6) Perfect Tunes by Emily Gould (April 14)
Jacket Copy: It’s the early days of the new millennium, and Laura has arrived in New York City’s East Village with the hopes of recording her first album. A songwriter with a one-of-a-kind talent, she’s just beginning to book gigs when she falls hard for Dylan, a troubled but magnetic musician whose star is on the rise. Their time together is stormy and short-lived—Dylan dies a few months into their relationship—but will reverberate for the rest of Laura’s life.
Flash forward fourteen years: Laura’s daughter, Marie, is asking questions about the father she never knew, questions that Laura does not want to answer. Laura has built a quiet life that bears little resemblance to the one she envisioned when she left Ohio all those years ago, and she’s taken pains to close the door on what was and what might have been. But Marie won’t let her, and when she attempts to track down Dylan’s family, both mother and daughter are forced to confront the heartbreak at the root of their relationship.
Funny, wise, and utterly immersive, Perfect Tunes explores the fault lines between parents and children, and asks whether dreams deferred can ever be reclaimed.
7) Dancing at the Pity Party by Tyler Feder
Jacket Copy: Part poignant cancer memoir and part humorous reflection on a motherless life, this debut graphic novel is extraordinarily comforting and engaging.
From before her mother's first oncology appointment through the stages of her cancer to the funeral, sitting shiva, and afterward, when she must try to make sense of her life as a motherless daughter, Tyler Feder tells her story in this graphic novel that is full of piercing—but also often funny—details. She shares the important post-death firsts, such as celebrating holidays without her mom, the utter despair of cleaning out her mom's closet, ending old traditions and starting new ones, and the sting of having the "I've got to tell Mom about this" instinct and not being able to act on it. This memoir, bracingly candid and sweetly humorous, is for anyone struggling with loss who just wants someone to get it.
8) I'm Your Huckleberry by Val Kilmer (April 21)
Jacket Copy: Val Kilmer has played many iconic roles over his nearly four-decade film career. A table-dancing Cold War agent in Top Secret! A troublemaking science prodigy inReal Genius. A brash fighter pilot inTop Gun. A swashbuckling knight inWillow. A lovelorn bank robber inHeat. A charming master of disguise in The Saint. A wise-cracking detective inKiss Kiss Bang Bang. Of course, Batman, Jim Morrison and the sharp-shooting Doc Holliday.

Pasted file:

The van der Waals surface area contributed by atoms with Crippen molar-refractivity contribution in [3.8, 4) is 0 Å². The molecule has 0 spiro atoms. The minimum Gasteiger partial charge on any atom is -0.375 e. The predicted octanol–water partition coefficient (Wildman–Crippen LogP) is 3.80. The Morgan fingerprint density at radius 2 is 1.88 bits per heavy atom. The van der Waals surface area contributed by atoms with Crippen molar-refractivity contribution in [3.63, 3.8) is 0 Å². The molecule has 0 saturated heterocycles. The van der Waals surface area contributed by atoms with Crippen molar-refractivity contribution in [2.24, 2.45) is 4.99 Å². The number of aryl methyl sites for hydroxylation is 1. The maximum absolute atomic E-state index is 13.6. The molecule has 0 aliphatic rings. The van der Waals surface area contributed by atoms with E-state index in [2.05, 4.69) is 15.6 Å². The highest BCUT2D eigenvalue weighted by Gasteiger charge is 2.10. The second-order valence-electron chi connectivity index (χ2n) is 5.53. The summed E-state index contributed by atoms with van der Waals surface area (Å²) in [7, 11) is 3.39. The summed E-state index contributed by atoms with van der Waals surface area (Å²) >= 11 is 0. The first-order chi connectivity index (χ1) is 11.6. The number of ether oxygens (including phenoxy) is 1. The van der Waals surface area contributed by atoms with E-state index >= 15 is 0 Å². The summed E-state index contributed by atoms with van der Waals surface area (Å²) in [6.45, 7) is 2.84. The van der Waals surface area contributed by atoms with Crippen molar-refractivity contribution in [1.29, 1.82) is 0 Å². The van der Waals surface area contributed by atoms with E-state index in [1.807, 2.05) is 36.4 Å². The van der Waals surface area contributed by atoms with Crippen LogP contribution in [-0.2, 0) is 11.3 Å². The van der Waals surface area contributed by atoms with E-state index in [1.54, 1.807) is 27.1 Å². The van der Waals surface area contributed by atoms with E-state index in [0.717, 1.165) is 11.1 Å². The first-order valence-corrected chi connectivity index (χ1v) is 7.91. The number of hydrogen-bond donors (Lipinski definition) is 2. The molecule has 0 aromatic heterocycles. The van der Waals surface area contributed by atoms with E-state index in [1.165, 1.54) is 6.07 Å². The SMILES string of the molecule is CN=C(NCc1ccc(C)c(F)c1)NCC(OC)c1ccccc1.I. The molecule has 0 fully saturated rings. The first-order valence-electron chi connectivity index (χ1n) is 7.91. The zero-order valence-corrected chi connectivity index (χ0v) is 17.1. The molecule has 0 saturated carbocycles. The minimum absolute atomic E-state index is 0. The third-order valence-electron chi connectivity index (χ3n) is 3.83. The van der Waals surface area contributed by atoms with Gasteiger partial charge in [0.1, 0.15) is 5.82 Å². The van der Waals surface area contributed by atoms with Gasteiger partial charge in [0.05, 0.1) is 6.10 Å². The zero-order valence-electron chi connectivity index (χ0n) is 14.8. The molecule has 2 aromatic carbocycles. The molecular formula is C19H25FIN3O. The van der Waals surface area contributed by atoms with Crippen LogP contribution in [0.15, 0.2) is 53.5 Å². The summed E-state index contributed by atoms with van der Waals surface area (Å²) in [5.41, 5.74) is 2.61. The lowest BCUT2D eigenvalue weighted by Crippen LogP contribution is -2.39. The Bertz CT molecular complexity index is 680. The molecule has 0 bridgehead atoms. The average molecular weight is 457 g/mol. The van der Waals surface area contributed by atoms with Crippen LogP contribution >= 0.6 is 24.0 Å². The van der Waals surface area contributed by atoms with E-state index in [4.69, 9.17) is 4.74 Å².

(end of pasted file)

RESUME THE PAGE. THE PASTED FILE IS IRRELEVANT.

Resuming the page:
But who is the real Val Kilmer? WithI’m Your Huckleberry—published ahead of next summer’s highly anticipated sequelTop Gun: Maverick, in which Kilmer returns to the big screen as Tom “Iceman” Kazansky—the enigmatic actor at last steps out of character and reveals his true self.
In this uniquely assembled memoir—featuring vivid prose, snippets of poetry and rarely-seen photos—Kilmer reflects on his acclaimed career, including becoming the youngest actor ever admitted to the Juilliard School’s famed drama department, determinedly campaigning to win the lead part in The Doors, and realizing a years-long dream of performing a one-man show as his hero Mark Twain. He shares candid stories of working with screen legends Marlon Brando, Tom Cruise, Robert Downey Jr. and Robert De Niro, and recounts high-profile romances with Cher, Cindy Crawford, Daryl Hannah, and former wife Joanne Whalley. He chronicles his spiritual journey and lifelong belief in Christian Science, and describes travels to far-flung locales such as a scarcely inhabited island in the Indian Ocean where he suffered from delirium and was cared for by the resident tribe. And he reveals details of his recent throat cancer diagnosis and recovery—about which he has disclosed little until now.